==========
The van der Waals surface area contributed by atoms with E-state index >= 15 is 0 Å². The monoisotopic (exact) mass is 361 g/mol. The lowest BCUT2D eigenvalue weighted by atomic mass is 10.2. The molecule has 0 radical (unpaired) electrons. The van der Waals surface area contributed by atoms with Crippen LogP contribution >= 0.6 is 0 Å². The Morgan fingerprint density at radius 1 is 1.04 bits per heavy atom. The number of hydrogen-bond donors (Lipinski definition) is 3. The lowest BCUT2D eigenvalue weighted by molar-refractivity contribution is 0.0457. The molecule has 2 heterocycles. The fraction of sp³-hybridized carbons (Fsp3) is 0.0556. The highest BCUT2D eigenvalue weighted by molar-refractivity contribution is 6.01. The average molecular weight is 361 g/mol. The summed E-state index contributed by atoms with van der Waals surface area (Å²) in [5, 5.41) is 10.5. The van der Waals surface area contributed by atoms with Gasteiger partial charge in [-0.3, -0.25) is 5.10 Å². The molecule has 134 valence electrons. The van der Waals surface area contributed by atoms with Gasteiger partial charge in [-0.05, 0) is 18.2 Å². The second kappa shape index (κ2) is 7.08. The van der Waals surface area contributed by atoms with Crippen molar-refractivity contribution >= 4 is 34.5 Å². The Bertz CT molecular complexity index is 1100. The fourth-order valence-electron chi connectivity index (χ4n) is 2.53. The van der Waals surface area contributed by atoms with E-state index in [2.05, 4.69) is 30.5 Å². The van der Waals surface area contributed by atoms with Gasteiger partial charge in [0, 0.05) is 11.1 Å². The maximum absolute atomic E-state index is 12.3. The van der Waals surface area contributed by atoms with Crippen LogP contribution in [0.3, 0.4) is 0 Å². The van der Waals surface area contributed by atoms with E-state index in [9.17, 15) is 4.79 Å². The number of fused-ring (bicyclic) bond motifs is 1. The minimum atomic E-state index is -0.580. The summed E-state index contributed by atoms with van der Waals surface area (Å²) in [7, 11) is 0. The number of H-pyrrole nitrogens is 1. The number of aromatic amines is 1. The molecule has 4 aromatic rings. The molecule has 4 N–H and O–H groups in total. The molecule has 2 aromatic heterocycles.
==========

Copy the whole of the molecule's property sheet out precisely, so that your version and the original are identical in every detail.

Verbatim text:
The van der Waals surface area contributed by atoms with E-state index >= 15 is 0 Å². The monoisotopic (exact) mass is 361 g/mol. The lowest BCUT2D eigenvalue weighted by atomic mass is 10.2. The molecule has 0 radical (unpaired) electrons. The van der Waals surface area contributed by atoms with Crippen LogP contribution >= 0.6 is 0 Å². The Morgan fingerprint density at radius 1 is 1.04 bits per heavy atom. The number of hydrogen-bond donors (Lipinski definition) is 3. The lowest BCUT2D eigenvalue weighted by molar-refractivity contribution is 0.0457. The molecule has 2 heterocycles. The fraction of sp³-hybridized carbons (Fsp3) is 0.0556. The highest BCUT2D eigenvalue weighted by molar-refractivity contribution is 6.01. The average molecular weight is 361 g/mol. The summed E-state index contributed by atoms with van der Waals surface area (Å²) in [5, 5.41) is 10.5. The van der Waals surface area contributed by atoms with Gasteiger partial charge in [-0.3, -0.25) is 5.10 Å². The molecule has 134 valence electrons. The van der Waals surface area contributed by atoms with Gasteiger partial charge in [-0.05, 0) is 18.2 Å². The second kappa shape index (κ2) is 7.08. The van der Waals surface area contributed by atoms with Crippen molar-refractivity contribution >= 4 is 34.5 Å². The Bertz CT molecular complexity index is 1100. The fourth-order valence-electron chi connectivity index (χ4n) is 2.53. The van der Waals surface area contributed by atoms with E-state index in [2.05, 4.69) is 30.5 Å². The van der Waals surface area contributed by atoms with Gasteiger partial charge in [0, 0.05) is 11.1 Å². The maximum absolute atomic E-state index is 12.3. The van der Waals surface area contributed by atoms with Crippen LogP contribution in [0.3, 0.4) is 0 Å². The van der Waals surface area contributed by atoms with E-state index in [9.17, 15) is 4.79 Å². The number of fused-ring (bicyclic) bond motifs is 1. The minimum atomic E-state index is -0.580. The summed E-state index contributed by atoms with van der Waals surface area (Å²) in [7, 11) is 0. The number of H-pyrrole nitrogens is 1. The number of aromatic amines is 1. The molecule has 4 aromatic rings. The molecule has 4 N–H and O–H groups in total. The molecule has 2 aromatic heterocycles.